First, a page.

Renal Tubular Acidosis Symptoms

Patients with RTA may come to medical attention as infants, older children, or adults. Since there are different types of RTA with a variety of inherited and non-inherited (acquired) causes, the symptoms of the syndrome can be variable. In adults, RTA is usually the result of some other disease, and symptomatology may be determined by the underlying disorder.

Children with type 1 and type 2 RTA often present with growth abnormalities. In type 1 RTA, kidney stones are a common problem. In patients with type 1 RTA caused by an underlying disease (such as sickle cell disease or Marfan syndrome), the clinical picture is often dominated by that disease.

Children with RTA due to certain hereditary conditions may come to medical attention for deafness, bone abnormalities, eye problems, or intellectual disabilities.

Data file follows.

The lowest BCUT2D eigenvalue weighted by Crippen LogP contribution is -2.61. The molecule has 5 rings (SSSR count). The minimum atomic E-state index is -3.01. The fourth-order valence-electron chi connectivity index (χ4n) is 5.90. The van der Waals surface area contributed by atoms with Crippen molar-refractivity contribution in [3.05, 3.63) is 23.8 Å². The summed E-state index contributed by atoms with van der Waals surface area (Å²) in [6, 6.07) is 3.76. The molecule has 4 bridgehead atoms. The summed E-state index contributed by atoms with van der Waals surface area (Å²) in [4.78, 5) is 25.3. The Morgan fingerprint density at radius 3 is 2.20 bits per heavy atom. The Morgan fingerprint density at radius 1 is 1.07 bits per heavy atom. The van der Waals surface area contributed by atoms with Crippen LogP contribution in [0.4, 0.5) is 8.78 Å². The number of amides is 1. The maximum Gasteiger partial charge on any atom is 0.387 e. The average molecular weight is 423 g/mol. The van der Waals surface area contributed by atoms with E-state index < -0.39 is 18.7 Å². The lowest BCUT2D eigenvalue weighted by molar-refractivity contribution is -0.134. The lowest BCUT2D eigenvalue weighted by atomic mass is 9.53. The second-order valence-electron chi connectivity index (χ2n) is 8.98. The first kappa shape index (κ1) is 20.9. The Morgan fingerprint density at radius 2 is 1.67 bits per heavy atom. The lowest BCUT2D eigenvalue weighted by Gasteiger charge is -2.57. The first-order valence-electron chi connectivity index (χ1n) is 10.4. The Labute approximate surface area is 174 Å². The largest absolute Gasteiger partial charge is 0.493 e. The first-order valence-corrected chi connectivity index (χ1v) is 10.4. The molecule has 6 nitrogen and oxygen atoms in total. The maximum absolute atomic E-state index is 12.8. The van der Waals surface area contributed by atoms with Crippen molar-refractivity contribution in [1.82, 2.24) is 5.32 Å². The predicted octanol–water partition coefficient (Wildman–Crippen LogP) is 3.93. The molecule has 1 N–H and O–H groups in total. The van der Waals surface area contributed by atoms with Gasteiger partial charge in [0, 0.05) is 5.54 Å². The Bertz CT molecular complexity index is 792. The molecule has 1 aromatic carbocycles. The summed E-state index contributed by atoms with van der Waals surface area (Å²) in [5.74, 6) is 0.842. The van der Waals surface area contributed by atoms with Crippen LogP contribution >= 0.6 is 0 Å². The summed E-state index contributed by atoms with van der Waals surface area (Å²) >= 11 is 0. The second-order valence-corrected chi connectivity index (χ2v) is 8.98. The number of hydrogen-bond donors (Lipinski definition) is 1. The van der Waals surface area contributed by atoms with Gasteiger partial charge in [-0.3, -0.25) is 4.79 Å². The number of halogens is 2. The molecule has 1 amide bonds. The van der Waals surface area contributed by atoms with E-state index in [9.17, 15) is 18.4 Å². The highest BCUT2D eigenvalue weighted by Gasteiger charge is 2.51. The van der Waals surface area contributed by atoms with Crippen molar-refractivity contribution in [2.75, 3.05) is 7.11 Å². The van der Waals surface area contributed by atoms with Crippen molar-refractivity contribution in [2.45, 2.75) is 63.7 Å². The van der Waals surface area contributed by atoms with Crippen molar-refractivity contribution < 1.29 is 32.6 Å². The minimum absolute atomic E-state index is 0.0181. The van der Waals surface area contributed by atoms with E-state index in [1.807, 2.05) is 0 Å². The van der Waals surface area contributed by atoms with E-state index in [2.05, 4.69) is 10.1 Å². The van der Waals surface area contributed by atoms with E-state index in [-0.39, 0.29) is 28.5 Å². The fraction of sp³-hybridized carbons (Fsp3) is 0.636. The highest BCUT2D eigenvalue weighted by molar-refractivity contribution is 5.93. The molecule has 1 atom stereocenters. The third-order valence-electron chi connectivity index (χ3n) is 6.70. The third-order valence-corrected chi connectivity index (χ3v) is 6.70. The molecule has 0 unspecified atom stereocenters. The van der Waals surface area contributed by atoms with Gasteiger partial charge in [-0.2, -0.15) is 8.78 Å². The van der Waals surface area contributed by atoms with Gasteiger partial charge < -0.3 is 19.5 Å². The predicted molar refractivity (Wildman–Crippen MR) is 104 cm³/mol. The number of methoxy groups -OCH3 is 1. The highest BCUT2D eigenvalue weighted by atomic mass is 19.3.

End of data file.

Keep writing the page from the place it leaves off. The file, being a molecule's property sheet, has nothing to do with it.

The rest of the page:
The symptoms of type 4 RTA are usually fairly mild. Because this type is usually associated with high potassium levels, healthcare providers may have to take action to increase the excretion of potassium or limit potassium intake.

In general, healthcare providers may suspect that you may have renal tubular acidosis if you have recurrent kidney stones (especially if you have a long family history of stones). Your healthcare provider may also suspect RTA if you or your child has certain unexplained bone abnormalities (osteomalacia or osteopetrosis), or if you have autoimmune disease (such as Sjögren's syndrome) with metabolic acidosis. Patients with unexplained metabolic acidosis may also be evaluated for RTA.